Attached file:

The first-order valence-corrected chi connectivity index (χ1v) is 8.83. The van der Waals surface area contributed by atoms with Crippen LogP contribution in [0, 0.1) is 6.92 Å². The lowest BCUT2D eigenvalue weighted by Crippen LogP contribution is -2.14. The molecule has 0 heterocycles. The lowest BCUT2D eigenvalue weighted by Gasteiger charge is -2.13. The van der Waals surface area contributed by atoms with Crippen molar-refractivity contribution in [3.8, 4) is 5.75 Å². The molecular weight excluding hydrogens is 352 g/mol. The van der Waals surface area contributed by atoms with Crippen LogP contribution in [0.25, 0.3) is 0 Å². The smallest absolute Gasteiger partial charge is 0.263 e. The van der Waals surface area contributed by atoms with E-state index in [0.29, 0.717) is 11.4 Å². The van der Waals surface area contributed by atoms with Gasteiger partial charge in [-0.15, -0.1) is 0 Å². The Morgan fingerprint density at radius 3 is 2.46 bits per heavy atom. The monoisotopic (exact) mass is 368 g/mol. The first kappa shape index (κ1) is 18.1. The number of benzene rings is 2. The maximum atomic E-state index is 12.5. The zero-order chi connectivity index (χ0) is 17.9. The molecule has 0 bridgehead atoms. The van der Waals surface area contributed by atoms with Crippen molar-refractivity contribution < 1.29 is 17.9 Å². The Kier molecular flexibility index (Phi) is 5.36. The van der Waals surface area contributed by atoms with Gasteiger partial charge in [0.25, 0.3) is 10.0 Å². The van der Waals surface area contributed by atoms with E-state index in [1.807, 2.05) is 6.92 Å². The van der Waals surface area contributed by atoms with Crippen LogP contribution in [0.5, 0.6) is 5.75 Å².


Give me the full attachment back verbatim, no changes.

The first-order valence-corrected chi connectivity index (χ1v) is 8.83. The van der Waals surface area contributed by atoms with Crippen LogP contribution in [0, 0.1) is 6.92 Å². The lowest BCUT2D eigenvalue weighted by Crippen LogP contribution is -2.14. The molecule has 0 heterocycles. The lowest BCUT2D eigenvalue weighted by Gasteiger charge is -2.13. The van der Waals surface area contributed by atoms with Crippen molar-refractivity contribution in [3.8, 4) is 5.75 Å². The molecular weight excluding hydrogens is 352 g/mol. The van der Waals surface area contributed by atoms with Crippen LogP contribution in [0.25, 0.3) is 0 Å². The smallest absolute Gasteiger partial charge is 0.263 e. The van der Waals surface area contributed by atoms with E-state index in [0.29, 0.717) is 11.4 Å². The van der Waals surface area contributed by atoms with Gasteiger partial charge in [-0.15, -0.1) is 0 Å². The Morgan fingerprint density at radius 3 is 2.46 bits per heavy atom. The monoisotopic (exact) mass is 368 g/mol. The first kappa shape index (κ1) is 18.1. The number of benzene rings is 2. The maximum atomic E-state index is 12.5. The zero-order chi connectivity index (χ0) is 17.9. The molecule has 0 bridgehead atoms. The van der Waals surface area contributed by atoms with Crippen molar-refractivity contribution < 1.29 is 17.9 Å². The Kier molecular flexibility index (Phi) is 5.36. The van der Waals surface area contributed by atoms with Gasteiger partial charge in [0.25, 0.3) is 10.0 Å². The van der Waals surface area contributed by atoms with E-state index in [1.807, 2.05) is 6.92 Å². The van der Waals surface area contributed by atoms with Crippen LogP contribution in [0.5, 0.6) is 5.75 Å².